Discovering ‘what we’re about’, and decluttering our physical and mental environments to find it, has become something of a trend in affluent societies over the past couple of decades. (Poorer societies don’t have the luxury, although their lack of material wealth may, arguably, give them easier access to a richness of the human heart frequently found in close-knit communities, common in less-privileged societies.) While yoga, meditation and ‘wellness’ practices are emptying minds big time in the West, efficiency guru Marie Kondo set to work decluttering our physical environments with her 2011 bestseller The Life-Changing Magic of Tidying Up, published in more than 30 countries. Her methods were futher promoted by the success of the 2019 Netflix series Tidying Up with Marie Kondo. There is, apparently, a hunger for less clutter in our lives.

    In 2017, Danish psychology professer Svend Brinkmann published The Joy of Missing Out: The Art of Self-Restraint in an Age of Excess, since translated into five languages. Brinkmann promotes ‘jomo’ in an era where many are haunted by ‘fomo’. “Social media is perhaps the biggest culprit,” he says, “as it often forces us to compare ourselves to others who are displaying the most wonderful aspects of their lives.” He adds that it can make us want to constantly change ourselves to match our own experiences with the ones we see online. When you add to the mix today’s consumer culture with its marketeers telling us we can always have something (to make us) better, the pressure is on for constant change and the pursuit of more.

    Thoreau’s wish to ‘live deliberately’

    Too much choice is psychologically toxic. My local supermarket sells 65 different teas: five varieties of red-bush (all the same brand); green tea, white tea and black tea and teas that claim to help with everything from liver complaints to sleeplessness. If we weren’t forced to decide between so many varieties of tea, we might be able to sleep. Brinkmann believes that by consciously withdrawing from these demands on our time and creating environments with fewer distractions, we can open ourselves up for deeper connections to the world and other people, ultimately bringing not only more joy to our lives but also what he calls ‘existential depth’.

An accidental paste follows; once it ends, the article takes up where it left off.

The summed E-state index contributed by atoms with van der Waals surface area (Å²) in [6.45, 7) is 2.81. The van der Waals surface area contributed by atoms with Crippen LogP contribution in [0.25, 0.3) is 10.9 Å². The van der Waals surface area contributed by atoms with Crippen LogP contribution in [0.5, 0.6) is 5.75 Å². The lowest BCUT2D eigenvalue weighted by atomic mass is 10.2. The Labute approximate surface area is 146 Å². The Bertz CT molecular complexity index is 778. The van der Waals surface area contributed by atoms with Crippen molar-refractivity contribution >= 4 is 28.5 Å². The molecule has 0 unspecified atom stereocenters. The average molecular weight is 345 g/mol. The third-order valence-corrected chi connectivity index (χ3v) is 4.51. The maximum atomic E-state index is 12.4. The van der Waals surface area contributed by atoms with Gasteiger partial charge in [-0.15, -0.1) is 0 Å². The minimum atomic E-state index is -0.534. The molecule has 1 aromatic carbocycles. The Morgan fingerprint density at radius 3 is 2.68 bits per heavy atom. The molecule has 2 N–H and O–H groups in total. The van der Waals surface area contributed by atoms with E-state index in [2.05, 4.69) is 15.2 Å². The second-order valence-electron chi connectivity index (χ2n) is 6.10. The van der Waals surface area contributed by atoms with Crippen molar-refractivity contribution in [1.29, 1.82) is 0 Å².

Someone who went looking for this existential depth in the mid-19th century was American essayist, poet, and philosopher Henry David Thoreau. Wishing to live ‘deliberately’, as he put it, ‘fronting only the essential facts of life,’ he spent two years, two months and two days in a house in the woods, recording his experiences in Walden, a book that critics now regard as a classic American work, exploring natural simplicity, harmony, and beauty as models for just social and cultural conditions. ‘I wanted to see if I could learn what [life] had to teach. I wanted to live deep.’ Thoreau advocated abandoning waste and illusion in order to discover life’s true essential needs.

    The Simplicity Institute

    Thoreau was one of the main inspirations for The Simplicity Institute, founded in 2011 by Australian academic and author, Samuel Alexander. According to its website, the Institute ‘seeks to provoke a broader social conversation about the need to transition away from growth-based, consumer societies toward more resilient, egalitarian, and rewarding societies based on material sufficiency and renewable energy.’ (The ‘just social and cultural conditions’ that Thoreau believed simplicity could facilitate.)